The Securities and Exchange Commission’s final proxy access rules were published in the Federal Register on September 16, 2010, which means that the rules will become effective on November 15, 2010 (60 days after their publication in the Federal Register). Under the rules, shareholders must submit nominees no later than 120 days before the anniversary date of the mailing of the company’s proxy statement in the prior year. Thus, companies that mailed their 2010 proxy statements prior to March 15, 2010 will not be subject to proxy access for their 2011 shareholder meeting because shareholders would need to submit their nominees prior to November 15, 2010, the effective date of the proxy access rules. Companies that mailed their 2010 proxy statements on or after March 15, 2010 may be subject to proxy access for their 2011 shareholder meeting. Under the final rules, smaller reporting companies are exempt from the rules for three years.

In addition, on September 18, the Securities and Exchange Commission (SEC) published its tentative schedule for adopting rules under Dodd-Frank. While the schedule is only tentative, if the schedule is followed, the Dodd-Frank executive compensation and corporate governance provisions that require SEC rulemaking in order to be effective likely will not be effective for the 2011 proxy season for calendar year companies. Importantly, however, Dodd-Frank’s say-on-pay provisions do not require SEC rulemaking and will be in effect for the 2011 proxy season for calendar year companies. The executive compensation and corporate governance provisions and the SEC’s timeline for rulemaking are summarized below:

  • Shareholder vote to approve executive compensation (say-on-pay), to determine frequency of say-on-pay vote and to approve golden parachutes (Section 14A of the Exchange Act; Section 951 of Dodd-Frank). These provisions will be effective for shareholder meetings occurring on or after January 21, 2011, irrespective of SEC rulemaking, and will, based on the statute, apply to all US public companies*, except that Dodd-Frank authorizes the SEC to exclude an issuer or class of issuers (e.g. smaller reporting companies) from the rules. Based on the SEC’s tentative schedule, proposed rules will be issued for comment between October and December 2010 and final rules will be adopted between January and March 2011. Perhaps the most important rule will be the one explaining how proxy cards must be designed to allow shareholders to choose between one-year, two-year and three-year frequencies for say-on-pay votes and the possible need for companies to revise their bylaws to allow for votes where there are three choices (and the customary standard of a majority vote is presumably inapplicable). More confounding is that under some state statutes, including New York, bylaw revisions of this nature can only be accomplished by shareholder vote.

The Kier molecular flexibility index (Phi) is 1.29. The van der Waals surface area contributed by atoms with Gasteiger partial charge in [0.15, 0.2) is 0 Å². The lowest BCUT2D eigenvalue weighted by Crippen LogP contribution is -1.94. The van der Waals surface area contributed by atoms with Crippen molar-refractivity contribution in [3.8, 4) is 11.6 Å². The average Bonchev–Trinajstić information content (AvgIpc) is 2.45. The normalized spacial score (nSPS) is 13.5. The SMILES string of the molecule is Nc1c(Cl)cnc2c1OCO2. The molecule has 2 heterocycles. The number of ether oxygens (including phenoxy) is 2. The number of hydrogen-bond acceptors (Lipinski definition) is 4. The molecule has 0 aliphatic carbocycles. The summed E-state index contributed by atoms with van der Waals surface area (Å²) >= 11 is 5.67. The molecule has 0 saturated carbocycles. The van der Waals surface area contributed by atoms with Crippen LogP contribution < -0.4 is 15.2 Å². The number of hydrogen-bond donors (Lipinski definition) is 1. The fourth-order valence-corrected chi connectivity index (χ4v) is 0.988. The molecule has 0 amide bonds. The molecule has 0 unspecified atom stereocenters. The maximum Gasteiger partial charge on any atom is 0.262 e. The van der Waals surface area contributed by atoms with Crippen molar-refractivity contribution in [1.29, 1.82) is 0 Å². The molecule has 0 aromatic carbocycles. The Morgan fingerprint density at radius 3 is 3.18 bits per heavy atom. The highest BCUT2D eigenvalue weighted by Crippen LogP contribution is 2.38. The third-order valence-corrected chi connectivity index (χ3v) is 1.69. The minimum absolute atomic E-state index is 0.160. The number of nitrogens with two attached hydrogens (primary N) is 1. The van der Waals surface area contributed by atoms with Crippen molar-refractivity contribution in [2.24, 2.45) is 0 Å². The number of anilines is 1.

• Exchange listing standards regarding compensation committee independence, factors bearing on compensation adviser independence and disclosure rules regarding compensation consultant conflicts (Section 10C of the Exchange Act; Section 952 of Dodd-Frank). Dodd-Frank directs the SEC to adopt rules by July 16, 2011. The compensation committee independence standards will, based on the statute, apply to all listed companies other than controlled companies, limited partnerships, companies in bankruptcy proceedings, open-ended management investment companies registered under the Investment Company Act of 1940 and foreign private issuers that disclose annually to shareholders why they do not have an independent compensation committee. The compensation committee’s oversight authority over compensation advisers and the factors bearing on compensation adviser independence will apply to all listed companies other than controlled companies. In both cases, Dodd-Frank authorizes the SEC to permit the exchanges to exclude a category of issuers (e.g. smaller reporting companies) from the rules. Based on the SEC’s tentative schedule, proposed exchange listing standards will be issued for comment between October and December 2010 and final rules will be adopted between April and July 2011.  
  • Proposed rules regarding pay-for-performance and CEO-employee pay ratios (Section 14 of the Exchange Act; Section 953 of Dodd-Frank). Dodd-Frank directs the SEC to adopt rules, which, based on the statute, will apply to all US public companies* and, in the case of the CEO-employee pay ratio disclosure requirement, will also apply to companies that are not publicly listed on an exchange but that have public debt or are otherwise required to file periodic reports with the SEC. Based on the SEC’s tentative schedule, proposed rules will be issued for comment between April and July 2011.  
  • Proposed rules regarding recovery of compensation or claw-backs (Section 10D of the Exchange Act; Section 954 of Dodd-Frank). Dodd-Frank directs the SEC to adopt rules, which, based on the statute, will apply to all listed companies. Based on the SEC’s tentative schedule, proposed rules will be issued for comment between April and July 2011.  
  • Proposed disclosure rules regarding hedging by employees and directors (Section 14 of the Exchange Act; Section 955 of Dodd-Frank). Dodd-Frank directs the SEC to adopt rules, which, based on the statute, will apply to all US public companies*. Based on the SEC’s tentative schedule, proposed rules will be issued for comment between April and July 2011.
  • Proposed rules defining “other significant matters” for which brokers will not be permitted to vote uninstructed shares (Section 6(b) of the Exchange Act; Section 957 of Dodd-Frank). Dodd-Frank directs the SEC to adopt rules, which, based on the statute, will apply to all member brokers of national securities exchanges. Based on the SEC’s tentative schedule, proposed rules will be issued for comment between April and July 2011.